Keep Reading: HowStuffWorks “Top 10 Real-life Haunted Houses”.
I used to believe in ghosts, an afterlife, and that people had the ability to talk to the dead; these beliefs were fuelled by an information overload. As a curious teenager, I had the internet at my fingertips and I wasn’t really taught how to critically examine claims like these at school. Thus, when I joined web forums dedicated to discussing paranormal experiences and the proof of these experiences, I wasn’t able to distinguish between the plausible and the implausible.
In addition to the forums, there were numerous television shows catering to aspiring ghost hunters that championed spiritual and pseudoscientific methodology, and many magazines in the shops that encouraged the belief that paranormal ideas were real because others had experienced them.
I could get psychic readings in person, online, over the phone, on television, or by writing into my favorite magazines. Having paranormal beliefs validated is easier today because we are constantly bombarded with information that we can then cherry pick to suit our particular ideas.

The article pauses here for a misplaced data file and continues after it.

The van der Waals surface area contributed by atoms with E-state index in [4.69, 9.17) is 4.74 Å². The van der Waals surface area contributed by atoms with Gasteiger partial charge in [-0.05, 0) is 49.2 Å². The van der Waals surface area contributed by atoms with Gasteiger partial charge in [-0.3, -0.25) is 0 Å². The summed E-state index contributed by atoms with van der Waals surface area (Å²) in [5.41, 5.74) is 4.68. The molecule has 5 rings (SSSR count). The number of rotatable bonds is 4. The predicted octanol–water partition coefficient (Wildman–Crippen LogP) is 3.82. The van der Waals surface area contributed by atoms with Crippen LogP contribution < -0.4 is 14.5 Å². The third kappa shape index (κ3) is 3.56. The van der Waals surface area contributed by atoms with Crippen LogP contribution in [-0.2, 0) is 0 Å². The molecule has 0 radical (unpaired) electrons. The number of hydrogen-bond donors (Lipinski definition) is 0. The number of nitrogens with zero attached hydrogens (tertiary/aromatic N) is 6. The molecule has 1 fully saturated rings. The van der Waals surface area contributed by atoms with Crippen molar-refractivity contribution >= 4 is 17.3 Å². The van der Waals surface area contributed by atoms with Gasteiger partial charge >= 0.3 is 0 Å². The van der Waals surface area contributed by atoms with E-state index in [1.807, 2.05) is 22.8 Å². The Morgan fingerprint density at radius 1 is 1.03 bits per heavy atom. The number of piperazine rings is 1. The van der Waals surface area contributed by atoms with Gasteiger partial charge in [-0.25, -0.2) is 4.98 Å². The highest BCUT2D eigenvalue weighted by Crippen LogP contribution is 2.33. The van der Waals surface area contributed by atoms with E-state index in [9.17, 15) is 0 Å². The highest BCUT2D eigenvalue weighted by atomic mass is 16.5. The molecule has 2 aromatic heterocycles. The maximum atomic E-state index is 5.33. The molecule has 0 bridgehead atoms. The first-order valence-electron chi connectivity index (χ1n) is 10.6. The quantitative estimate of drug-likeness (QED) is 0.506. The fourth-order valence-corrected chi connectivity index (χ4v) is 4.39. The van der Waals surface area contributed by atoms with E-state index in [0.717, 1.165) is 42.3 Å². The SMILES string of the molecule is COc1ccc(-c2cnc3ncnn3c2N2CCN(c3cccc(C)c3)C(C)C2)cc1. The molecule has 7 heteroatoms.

Falling into the trap of illogical thinking is very easy.
Keep Reading: CSI | The Consequences of “Stupid”.
APPARENTLY, SOME MOVIE STARS didn’t get enough attention from press and fans while they were alive. Their ghosts keep showing up, perhaps for one last performance. Hollywood is full of glamour, ambition, craziness, sordid tales – even talent. And while ghosts and other tales of the paranormal have always been great movie material, Tinseltown also has its own real-life ghost stories. The envelope please… Hollywood ghosts – Ghosts of Hollywood Legends.
In all the time I spend searching for real ghost pictures to post on our site, I have seen more fake ghost pictures than I care to remember. The thing that gets to me though is how blatantly fake most of these fake ghost pictures look.
For example, there are an increasingly large number of ghost pictures from primarily Asia featuring a female “ghost” who looks shamelessly like the ghost in “Ringu”, or “The Ring” for my fellow Americans. Now, maybe the makers of those films know something about the paranormal that I don’t, but I’m pretty sure every spirit from that region isn’t taking the same form.
Inspired by these, and the other laughable fake ghost pictures I’ve come across, as well as the poor gullible people I see falling for them, I’ve compiled a list of common sense checks I use when looking for real ghost pictures for our site. I’m not an expert on photography, and I’m not saying passing any of these benchmarks proves an image to be paranormal. However, hopefully they help you dismiss blatant frauds, giving you more time to spend on possibly real ghost pictures.